In this tutorial, you will learn the basics of port scanning, what are ports, the most popular ports, and the different Nmap port scanning techniques.
I also walk through a real-world example of running a port scan on a large network to find an insecure FTP server.
What is a Port?
A computer networking port is simply a communication channel that allows networked devices to connect and send data to each other. When you use your phone, laptop, server, or anything that is connected to a network it makes connections to other networked devices on a port. The port will identify specific applications in use on the remote system.
In the above example, the server on the left is running two applications: a web server on port 443 and a mail server on port 25. When the computer on the right makes a request to espn.com it will do so on port 443 this is how the server then knows to send that traffic to the web server application.
If the computer opens the outlook app to check email it would send a request to port 25, the server then knows to send that traffic to the mail server application.
On a Windows computer, you can run the command “netstat-an” to view what ports are open on the local computer.
In the above picture, you can see all the open ports that are listening. This means at the system level the computer can accept connections to these ports. For example, PC1 can connect to this server on port 88 because it is open and listening. This means there is an application running and it is waiting for connections by listening on port 88.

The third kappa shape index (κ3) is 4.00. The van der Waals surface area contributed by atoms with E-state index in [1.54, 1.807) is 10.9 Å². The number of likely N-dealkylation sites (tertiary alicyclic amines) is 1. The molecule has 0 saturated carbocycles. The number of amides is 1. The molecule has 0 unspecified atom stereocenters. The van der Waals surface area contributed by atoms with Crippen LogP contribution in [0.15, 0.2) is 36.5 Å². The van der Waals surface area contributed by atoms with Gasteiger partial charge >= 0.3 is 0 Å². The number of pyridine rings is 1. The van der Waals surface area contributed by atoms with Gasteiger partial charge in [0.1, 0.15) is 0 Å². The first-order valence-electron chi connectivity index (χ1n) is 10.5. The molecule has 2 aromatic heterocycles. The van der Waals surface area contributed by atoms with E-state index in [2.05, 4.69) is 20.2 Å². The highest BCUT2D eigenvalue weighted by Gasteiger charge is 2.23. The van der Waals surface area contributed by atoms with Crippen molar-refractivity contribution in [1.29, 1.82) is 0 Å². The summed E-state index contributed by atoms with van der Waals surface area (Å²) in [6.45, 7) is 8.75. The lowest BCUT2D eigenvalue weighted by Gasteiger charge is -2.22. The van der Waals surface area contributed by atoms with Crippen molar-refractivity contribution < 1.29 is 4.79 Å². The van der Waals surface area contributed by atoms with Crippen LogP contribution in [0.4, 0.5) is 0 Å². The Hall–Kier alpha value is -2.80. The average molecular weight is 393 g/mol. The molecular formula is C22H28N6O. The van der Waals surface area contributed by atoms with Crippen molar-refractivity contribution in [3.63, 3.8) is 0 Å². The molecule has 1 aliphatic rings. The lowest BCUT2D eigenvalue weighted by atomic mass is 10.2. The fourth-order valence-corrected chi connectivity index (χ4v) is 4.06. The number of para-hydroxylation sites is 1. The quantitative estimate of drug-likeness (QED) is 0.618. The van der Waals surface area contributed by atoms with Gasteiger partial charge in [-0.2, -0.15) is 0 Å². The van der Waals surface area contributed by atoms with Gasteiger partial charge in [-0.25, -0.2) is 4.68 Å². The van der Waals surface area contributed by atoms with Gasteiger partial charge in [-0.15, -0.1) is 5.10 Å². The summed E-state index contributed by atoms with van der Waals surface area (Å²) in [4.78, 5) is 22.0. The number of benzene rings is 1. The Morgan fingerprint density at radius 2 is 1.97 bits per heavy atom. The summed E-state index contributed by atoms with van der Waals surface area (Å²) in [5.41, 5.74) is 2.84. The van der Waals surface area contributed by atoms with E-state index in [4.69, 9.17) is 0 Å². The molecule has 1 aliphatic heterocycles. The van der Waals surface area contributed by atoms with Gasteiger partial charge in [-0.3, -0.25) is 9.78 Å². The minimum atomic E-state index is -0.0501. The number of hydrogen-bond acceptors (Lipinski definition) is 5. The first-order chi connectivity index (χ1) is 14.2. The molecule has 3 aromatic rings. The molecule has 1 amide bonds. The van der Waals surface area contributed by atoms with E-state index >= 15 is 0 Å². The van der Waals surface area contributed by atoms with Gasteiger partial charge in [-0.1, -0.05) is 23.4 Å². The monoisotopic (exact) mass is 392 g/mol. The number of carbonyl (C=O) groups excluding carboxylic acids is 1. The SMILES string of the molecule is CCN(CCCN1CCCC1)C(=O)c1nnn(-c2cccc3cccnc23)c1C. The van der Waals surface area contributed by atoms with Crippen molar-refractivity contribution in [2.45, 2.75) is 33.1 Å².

A way to see these connections in real-time is by using a free tool called Wireshark. Wireshark is a packet capturing tool that can capture and analyze network packets. You can use it to see how two systems are connecting to each other such as what ports they are connecting on.
In the above picture, you can see the source IP 192.168.100.101 made a connection to destination IP 192.168.100.10 on port 88. This is the basics of how computers and networks work and is important to understand when doing port scanning.
What is Port Scanning?
Port scanning is a way to check the port state on devices connected to the network. For example, If you want to know if any computer on your network can accept FTP connections (meaning port 21 is open) then you would use Nmap to run a port scan on your network.
Why Scan for Open Ports?
Port scanning is primarily done for security reasons. It is used to find devices with open ports on your network and close or secure them before the bad guys find them. The more ports your systems have open the greater the security risk. If you have a server that has port 3389 or port 21 open to the internet then this is a big risk that can lead to a compromise in your network.
Running a port scan can help you determine what ports are open on your systems. You want to discover any security risks and resolve them before the bad guys do. Port scanning can also be used for inventory and network troubleshooting.
In the picture above, a port scan was run on 2 servers and the entire 192.168.100.0/24 network. The scan found that server 2 had port 21 open which has internet access. This could be a huge risk and the port needs to be secured.
How Firewalls Block/Filter Ports